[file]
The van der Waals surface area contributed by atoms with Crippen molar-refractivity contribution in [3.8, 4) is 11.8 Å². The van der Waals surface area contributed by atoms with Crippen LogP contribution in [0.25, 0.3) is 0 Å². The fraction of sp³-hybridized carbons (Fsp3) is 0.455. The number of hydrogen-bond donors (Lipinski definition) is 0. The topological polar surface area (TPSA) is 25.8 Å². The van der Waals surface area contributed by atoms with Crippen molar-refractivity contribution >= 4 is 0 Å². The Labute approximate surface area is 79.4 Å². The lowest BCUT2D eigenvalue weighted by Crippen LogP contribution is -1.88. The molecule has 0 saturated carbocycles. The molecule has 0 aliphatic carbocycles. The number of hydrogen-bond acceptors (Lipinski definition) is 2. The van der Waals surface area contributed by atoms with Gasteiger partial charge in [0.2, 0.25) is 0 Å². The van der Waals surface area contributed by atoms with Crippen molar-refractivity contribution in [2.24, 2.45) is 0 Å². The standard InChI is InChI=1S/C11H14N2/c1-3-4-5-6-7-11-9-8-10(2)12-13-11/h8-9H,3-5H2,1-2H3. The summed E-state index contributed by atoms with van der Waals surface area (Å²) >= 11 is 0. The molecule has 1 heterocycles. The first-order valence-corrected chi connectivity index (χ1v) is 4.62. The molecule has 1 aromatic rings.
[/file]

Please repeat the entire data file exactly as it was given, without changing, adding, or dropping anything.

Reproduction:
The van der Waals surface area contributed by atoms with Crippen molar-refractivity contribution in [3.8, 4) is 11.8 Å². The van der Waals surface area contributed by atoms with Crippen LogP contribution in [0.25, 0.3) is 0 Å². The fraction of sp³-hybridized carbons (Fsp3) is 0.455. The number of hydrogen-bond donors (Lipinski definition) is 0. The topological polar surface area (TPSA) is 25.8 Å². The van der Waals surface area contributed by atoms with Crippen molar-refractivity contribution >= 4 is 0 Å². The Labute approximate surface area is 79.4 Å². The lowest BCUT2D eigenvalue weighted by Crippen LogP contribution is -1.88. The molecule has 0 saturated carbocycles. The molecule has 0 aliphatic carbocycles. The number of hydrogen-bond acceptors (Lipinski definition) is 2. The van der Waals surface area contributed by atoms with Gasteiger partial charge in [0.2, 0.25) is 0 Å². The van der Waals surface area contributed by atoms with Crippen molar-refractivity contribution in [2.24, 2.45) is 0 Å². The standard InChI is InChI=1S/C11H14N2/c1-3-4-5-6-7-11-9-8-10(2)12-13-11/h8-9H,3-5H2,1-2H3. The summed E-state index contributed by atoms with van der Waals surface area (Å²) >= 11 is 0. The molecule has 1 heterocycles. The first-order valence-corrected chi connectivity index (χ1v) is 4.62. The molecule has 1 aromatic rings.